Florida Waiver of Spousal Rights

FLORIDA WAIVER OF SPOUSAL RIGHTS

Florida Statutes section 732.702(1) allows a waiver of spousal rights, before or after marriage, by executing a written contract, signed by the waiving spouse in the presence of two subscribing witnesses. Specifically, a surviving spouse may waive, wholly or partially, his or her rights to an elective share, intestate share, pretermitted share, homestead exempt property, family allowance, and preference in appointment as personal representative of an intestate estate.[1] Unless the waiver of spousal rights provide to the contrary, a waiver of “all rights,” or equivalent language is a waiver of all the rights enumerated hereinabove.[2]  A waiver of spousal rights is particularly useful when one remarries, and the spouse wants to ensure that the children from a previous marriage receive the bulk of the estate assets.

If the waiver of spousal rights is executed after marriage, then Florida law requires that each spouse provide a fair disclosure to the other spouse of his or her state.[3] On the contrary, if the waiver of spousal rights is executed prior to the marriage, then no financial disclosure will be needed.[4] The Statute also states that no consideration is needed to make the waiver of spousal rights valid, even if executed before or after the marriage.[5]

SPOUSAL RIGHTS

Elective Share. In Florida, absent a waiver of spousal rights, the surviving spouse of a person who dies domiciled in Florida has the right to a share of the elective share of the decedent in the amount of thirty percent (30%).[6] A Florida decent will not be able to disinherit a surviving spouse as the property included in the elective share is very inclusive, including but not limited to, the decedent’s probate estate, protected homestead, ownership interest in accounts or securities registered in pay on death, and assets in a revocable trust.[7]

Intestate Share. In Florida, if the decedent dies without a last will and testament, the surviving spouse is entitled to the entire intestate share of the decedent if there is no surviving descendant or if the surviving descendants are the same descendants of both spouses.[8] If either the decedent or the surviving spouse have descendants outside of the marriage, then the surviving spouse will be entitled to fifty percent (50%) of the intestate share.[9] The intestate estate of a decedent includes any part not effectively disposed by will or by operation of law.[10]

Pretermitted Share. In Florida, when a person marries after creating a will, and the surviving spouse survives the decedent spouse, the surviving spouse will receive a share in the estate of the decedent equal to what he or she would have received in the intestate share of the decedent, unless 1) a provision had been made for, or waived by, the surviving spouse in a marital agreement; 2) the surviving spouse is provided for in the will; or 3) the will discloses an intention not to make a provision for the spouse.[11]

Homestead. In Florida, the homestead shall not be subject to devise (disposition by will or in trust) if the owner is survived by a spouse or a minor child or minor children, except that homestead may be devised to the owner’s spouse if there is no minor child or minor children.[12] If improperly devised, the homestead descends in the same manner as other intestate property’ but if the decedent is surviving by a spouse and one or more descendants, the surviving spouse takes a life estate in the homestead, with a vested remainder to the descendants in being at the time of death, unless the surviving spouse elects to take an undivided one-half interest in the homestead as tenants in common with the decedent’s descendants, in lieu of the life estate.[13] If a surviving spouse waives his or her homestead rights, she is treated as having predeceased the decedent for the purpose of homestead.[14]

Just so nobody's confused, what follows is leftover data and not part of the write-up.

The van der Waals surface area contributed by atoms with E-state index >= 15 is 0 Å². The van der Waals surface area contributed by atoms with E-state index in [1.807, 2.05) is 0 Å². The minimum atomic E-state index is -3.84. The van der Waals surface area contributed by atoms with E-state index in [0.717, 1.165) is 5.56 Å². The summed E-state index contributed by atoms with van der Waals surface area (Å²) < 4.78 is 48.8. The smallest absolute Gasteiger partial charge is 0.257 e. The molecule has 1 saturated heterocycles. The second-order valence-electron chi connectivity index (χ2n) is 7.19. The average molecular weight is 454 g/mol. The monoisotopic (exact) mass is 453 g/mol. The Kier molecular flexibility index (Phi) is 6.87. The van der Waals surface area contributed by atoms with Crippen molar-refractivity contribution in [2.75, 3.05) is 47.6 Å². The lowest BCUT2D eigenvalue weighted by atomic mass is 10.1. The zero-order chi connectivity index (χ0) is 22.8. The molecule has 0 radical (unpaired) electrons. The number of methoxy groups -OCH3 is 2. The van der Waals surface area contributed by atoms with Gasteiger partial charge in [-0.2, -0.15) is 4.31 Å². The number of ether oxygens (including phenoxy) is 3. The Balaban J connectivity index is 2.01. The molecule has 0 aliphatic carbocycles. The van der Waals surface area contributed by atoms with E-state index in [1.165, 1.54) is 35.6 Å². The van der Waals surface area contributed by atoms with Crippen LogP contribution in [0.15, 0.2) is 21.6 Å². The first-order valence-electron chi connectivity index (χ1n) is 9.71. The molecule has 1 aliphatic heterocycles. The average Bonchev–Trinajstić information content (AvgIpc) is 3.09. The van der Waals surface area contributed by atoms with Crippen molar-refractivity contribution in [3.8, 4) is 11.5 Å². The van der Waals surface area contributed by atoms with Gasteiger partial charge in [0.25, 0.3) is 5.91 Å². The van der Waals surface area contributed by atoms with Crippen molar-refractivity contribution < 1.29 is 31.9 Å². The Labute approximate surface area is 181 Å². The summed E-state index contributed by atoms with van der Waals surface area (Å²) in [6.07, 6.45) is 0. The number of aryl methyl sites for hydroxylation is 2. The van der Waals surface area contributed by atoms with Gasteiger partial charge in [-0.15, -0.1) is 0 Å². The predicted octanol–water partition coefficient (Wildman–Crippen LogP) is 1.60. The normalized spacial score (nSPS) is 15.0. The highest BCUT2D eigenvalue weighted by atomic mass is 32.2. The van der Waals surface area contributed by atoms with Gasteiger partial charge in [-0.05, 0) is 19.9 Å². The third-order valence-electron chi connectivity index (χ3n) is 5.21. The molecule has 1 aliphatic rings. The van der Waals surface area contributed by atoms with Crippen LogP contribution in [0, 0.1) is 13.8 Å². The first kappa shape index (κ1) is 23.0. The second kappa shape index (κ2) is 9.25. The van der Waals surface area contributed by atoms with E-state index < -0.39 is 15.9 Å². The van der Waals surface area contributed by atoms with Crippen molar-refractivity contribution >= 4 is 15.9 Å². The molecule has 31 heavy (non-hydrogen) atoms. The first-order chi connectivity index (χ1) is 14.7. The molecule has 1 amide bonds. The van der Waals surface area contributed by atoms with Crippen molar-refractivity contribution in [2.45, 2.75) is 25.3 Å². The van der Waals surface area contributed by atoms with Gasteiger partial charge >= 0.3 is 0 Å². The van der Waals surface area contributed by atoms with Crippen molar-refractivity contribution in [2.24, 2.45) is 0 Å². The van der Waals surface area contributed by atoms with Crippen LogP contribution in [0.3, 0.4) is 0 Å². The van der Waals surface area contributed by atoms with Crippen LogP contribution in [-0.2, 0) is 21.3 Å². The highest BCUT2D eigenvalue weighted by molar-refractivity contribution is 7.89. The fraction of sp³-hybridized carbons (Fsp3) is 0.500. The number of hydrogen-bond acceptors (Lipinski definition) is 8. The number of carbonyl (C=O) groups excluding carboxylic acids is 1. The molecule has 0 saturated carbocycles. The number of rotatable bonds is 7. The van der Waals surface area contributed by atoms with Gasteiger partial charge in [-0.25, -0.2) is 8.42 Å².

Family Allowance. In Florida, a surviving spouse and the decedent’s lineal heirs are entitled to a reasonable allowance in money out of the estate of the decedent during the administration of the estate if the decedent was supporting or was obligated to support the surviving spouse.[15] The maximum amount allowed under Florida law is $18,000.[16] The family allowance is not chargeable against any benefit or share passing to the surviving spouse unless expressly provided otherwise in the decedent’s will.[17]

Preference of Appointment as Personal Representative in Intestacy. In intestate estates (decedent died without a will), the surviving spouse has preference in appointment as personal representative of the decedent’s intestate estate.[18]

Give us a call today if you have any questions regarding waiver of spousal rights. In Florida, waivers are important for proper estate planning, specially with the limitations provided by Florida law to the devise of homestead. Please share this article if you find it helpful.

 

[1] Fla. Stat. § 732.702(1)(2018).

[2] Id.

[3] Fla. Stat. § 732.702(2).

[4] Id.

[5] Fla. Stat. § 732.702(3).

[6] Fla. Stat. § 732.2065.

[7] Fla. Stat. 732.2035.

[8] Fla. Stat. 732.102.

[9] Fla. Stat. 732.102.

[10] Fla. Stat. 732.101(1).

[11] Fla. Stat. 732.301.

[12] Fla. Stat. 732.4015(1).

[13] Fla. Stat. 732.401(1).

[14] City Nat’l Bank v. Tescher, 578 So. 2d 701 (Fla. 1991).

[15] Fla. Stat. 732.403.

[16] Id.

[17] Id.

[18] Fla. Stat. § 733.301(1)(b).